A weekend away with friends can be a fraught affair at the best of times, personalities clash, and resentments that have been brewing for years boil over, particularly when a barrel of booze is added to the mix. That is the case in these two novels.
In The Cliff House by Christopher Brookmyre Jen heads to a remote island for her hen party, bringing with her two old friends, a former in-law, and a whole load of misgivings about getting hitched for a second time. The Long Weekend sees author Gilly Macmillan transport her hapless group of ‘friends’ to a farm high in the Northumbrian moors on a night when there is a storm brewing. Needless to say, the tension in the air has nothing to do with thunder being imminent.
Both parties are barely across the threshold before a hidden hand throws a spanner into the works. Macmillan uses the device of a mysterious package with a note to the effect that by the time they read it, the husband of one of the women will be dead. Brookmyre uses an incident of shocking and initially unexplained violence to set the machinery of suspense in motion.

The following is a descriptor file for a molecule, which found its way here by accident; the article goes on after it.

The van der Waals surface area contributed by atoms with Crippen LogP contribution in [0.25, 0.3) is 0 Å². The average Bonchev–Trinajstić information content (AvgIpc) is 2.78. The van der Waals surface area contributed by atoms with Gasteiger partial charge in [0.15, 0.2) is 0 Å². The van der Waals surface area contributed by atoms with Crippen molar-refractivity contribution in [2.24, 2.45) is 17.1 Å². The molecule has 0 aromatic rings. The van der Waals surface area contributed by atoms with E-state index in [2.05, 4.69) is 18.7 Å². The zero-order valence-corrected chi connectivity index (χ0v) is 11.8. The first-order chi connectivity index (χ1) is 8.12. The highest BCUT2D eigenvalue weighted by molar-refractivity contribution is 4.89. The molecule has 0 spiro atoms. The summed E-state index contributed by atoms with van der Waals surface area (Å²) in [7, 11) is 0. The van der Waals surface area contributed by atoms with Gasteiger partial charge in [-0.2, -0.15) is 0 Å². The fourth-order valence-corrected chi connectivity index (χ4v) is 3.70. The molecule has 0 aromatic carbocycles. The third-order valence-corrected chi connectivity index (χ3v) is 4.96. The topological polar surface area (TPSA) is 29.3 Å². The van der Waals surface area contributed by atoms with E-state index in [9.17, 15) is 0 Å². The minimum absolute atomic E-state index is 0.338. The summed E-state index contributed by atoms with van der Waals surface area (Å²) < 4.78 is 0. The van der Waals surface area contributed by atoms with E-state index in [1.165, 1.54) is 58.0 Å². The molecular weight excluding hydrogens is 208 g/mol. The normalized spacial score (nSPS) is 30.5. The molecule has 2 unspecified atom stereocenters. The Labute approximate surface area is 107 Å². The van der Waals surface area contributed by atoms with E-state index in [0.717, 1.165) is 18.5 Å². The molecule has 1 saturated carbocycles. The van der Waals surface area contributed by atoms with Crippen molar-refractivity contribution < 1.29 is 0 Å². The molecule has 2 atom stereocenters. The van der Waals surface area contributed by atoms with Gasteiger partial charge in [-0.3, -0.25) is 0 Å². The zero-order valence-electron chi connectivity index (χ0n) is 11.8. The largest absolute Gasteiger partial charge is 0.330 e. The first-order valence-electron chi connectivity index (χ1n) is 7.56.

Closed communities, permanent or temporary, where everyone either has a secret or a hidden agenda ready to be revealed by the introduction of a little light homicide, have long been a staple of crime fiction. In setting and atmosphere both these novels owe a considerable debt to Agatha Christie’s And Then There Were None, a book that proves, were proof ever needed that her novels were often far darker and smarter than some critics are willing to recognise.
Writing in the thirties Dame Agatha’s story concerns a disparate group of individuals trapped on a remote island, each one with a secret sin for which they must atone. The sensibilities that informed Christie’s work might have dissipated, but both Macmillan and Brookmyre understand and play cleverly with the tensions between friends and those awkwardly connected by marriage, linking them to personal failings that have unavoidable costs.
If I had to pick between the two, I would choose The Long Weekend. Gilly Macmillan neatly wrong foots her readers on several occasions, something of which Christie would no doubt have approved. Both books are enjoyable examples of the craft of thriller writing, cleverly using atmosphere and the dark art of misdirection to deliver the goods.